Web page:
Doctors rarely check patients, Sadanand said. He worries that if he needs medical help, he will be too sick to call for help. Sometimes he talks to a patient in a nearby bed who advises him to get out of the center if he feels even a little better.

Sadanand Patel at the Covid Sardar Patel Care Center.

“You will die lying on your bed because there is no one to call the doctor,” he said.

Others have had the same experience. Sarita Saxena told CNN on Friday that her son-in-law was admitted to the center after being rejected by at least seven hospitals. She does not believe that doctors treat patients – the only people who care for them are family and friends. These people risk catching Covid because there are no walls in the center to stop the spread.

Others outside the hospital are so worried about the lack of care that they are trying to release their loved ones.

Sadanand says he is so scared that he has repeatedly asked a doctor to move him to another hospital. He makes the same request to his wife – but will not take him anywhere else, says Goldie.

“He wanted me to take him out of this place, he was going to stay home, he doesn’t feel well here and he’s very scared,” Goldie said Saturday.

“I kept trying to explain that if you stayed here, you would at least get oxygen.”

Inside the Covid Sardar Patel Care Center.

Reducing oxygen supply

The Lala Lajpat Rai Memorial Medical College (LLRM), a hospital in Meerut, neighboring Uttar Pradesh, has been flooded.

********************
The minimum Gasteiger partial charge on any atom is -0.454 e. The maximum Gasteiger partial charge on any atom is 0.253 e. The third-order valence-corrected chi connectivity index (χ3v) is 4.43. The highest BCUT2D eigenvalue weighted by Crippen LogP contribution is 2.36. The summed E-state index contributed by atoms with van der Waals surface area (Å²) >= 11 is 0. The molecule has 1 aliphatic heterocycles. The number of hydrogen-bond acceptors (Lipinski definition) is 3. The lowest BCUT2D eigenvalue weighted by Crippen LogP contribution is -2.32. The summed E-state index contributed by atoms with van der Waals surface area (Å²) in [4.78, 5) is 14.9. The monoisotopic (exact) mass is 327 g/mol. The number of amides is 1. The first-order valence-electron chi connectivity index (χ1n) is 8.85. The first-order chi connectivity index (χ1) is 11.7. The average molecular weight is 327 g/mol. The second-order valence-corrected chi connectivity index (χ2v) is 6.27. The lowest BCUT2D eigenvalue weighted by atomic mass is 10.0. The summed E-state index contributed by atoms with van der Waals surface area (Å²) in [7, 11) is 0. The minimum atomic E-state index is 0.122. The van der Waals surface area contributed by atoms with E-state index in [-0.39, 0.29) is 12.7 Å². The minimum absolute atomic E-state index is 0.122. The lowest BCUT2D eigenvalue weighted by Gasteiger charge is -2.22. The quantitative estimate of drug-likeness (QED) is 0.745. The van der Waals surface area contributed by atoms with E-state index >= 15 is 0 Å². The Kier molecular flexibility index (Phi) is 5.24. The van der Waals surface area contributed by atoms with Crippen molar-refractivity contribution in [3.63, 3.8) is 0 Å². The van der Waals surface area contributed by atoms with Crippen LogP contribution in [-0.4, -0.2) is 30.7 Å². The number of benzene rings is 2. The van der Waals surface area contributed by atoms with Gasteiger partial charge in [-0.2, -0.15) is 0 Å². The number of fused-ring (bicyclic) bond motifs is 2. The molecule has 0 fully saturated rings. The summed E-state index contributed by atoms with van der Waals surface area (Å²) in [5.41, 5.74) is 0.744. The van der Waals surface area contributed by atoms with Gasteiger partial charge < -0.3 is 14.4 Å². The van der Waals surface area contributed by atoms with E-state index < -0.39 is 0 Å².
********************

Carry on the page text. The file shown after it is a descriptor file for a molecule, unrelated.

People are everywhere – on stretchers, on tables, on the floor – moaning and desperate for oxygen. According to hospital staff, there are about 55 beds for 100 patients. There are only five doctors. Some patients lie on the floor.

One of them is the 32-year-old mother of two Kavita, who has no last name. She has been on the hospital floor for four days and is struggling to breathe. She says she did not receive oxygen and saw 20 people die.

“I’m getting anxious,” she said. “I’m afraid I’ll stop breathing,” she said.

Oxygen is a scarce commodity in India, accounting for more than 2.5 million cases in the past week.

Other countries have sent oxygen cylinders and concentrators to India that can help produce oxygen, and the government is transporting supplies around the country using its train network. Dr Harsh Vardhan, the health and family care minister, said on Thursday that there was enough oxygen in the country and there was no need to panic.

“Oxygen was available in sufficient quantities before, and now there is even more,” he told reporters in front of a hospital. “We have so many more sources of oxygen in the country … Whoever needs oxygen has to get it.”

A health worker wearing a personal protective suit visits a patient in a banquet hall temporarily converted into a Covid-19 coronavirus ward in New Delhi on May 1, 2021.

But hospitals are still struggling.

Some hospitals have sent tweets in SOS messages, noting official bills as they pray for more oxygen to help patients cope with air.

Patients’ family members line up for hours in front of oxygen centers holding empty oxygen cylinders. Twelve people – including a doctor – died at a hospital in New Delhi on Saturday after the facility ran out of oxygen, according to Dr. SCL Gupta, medical director of Batra Hospital.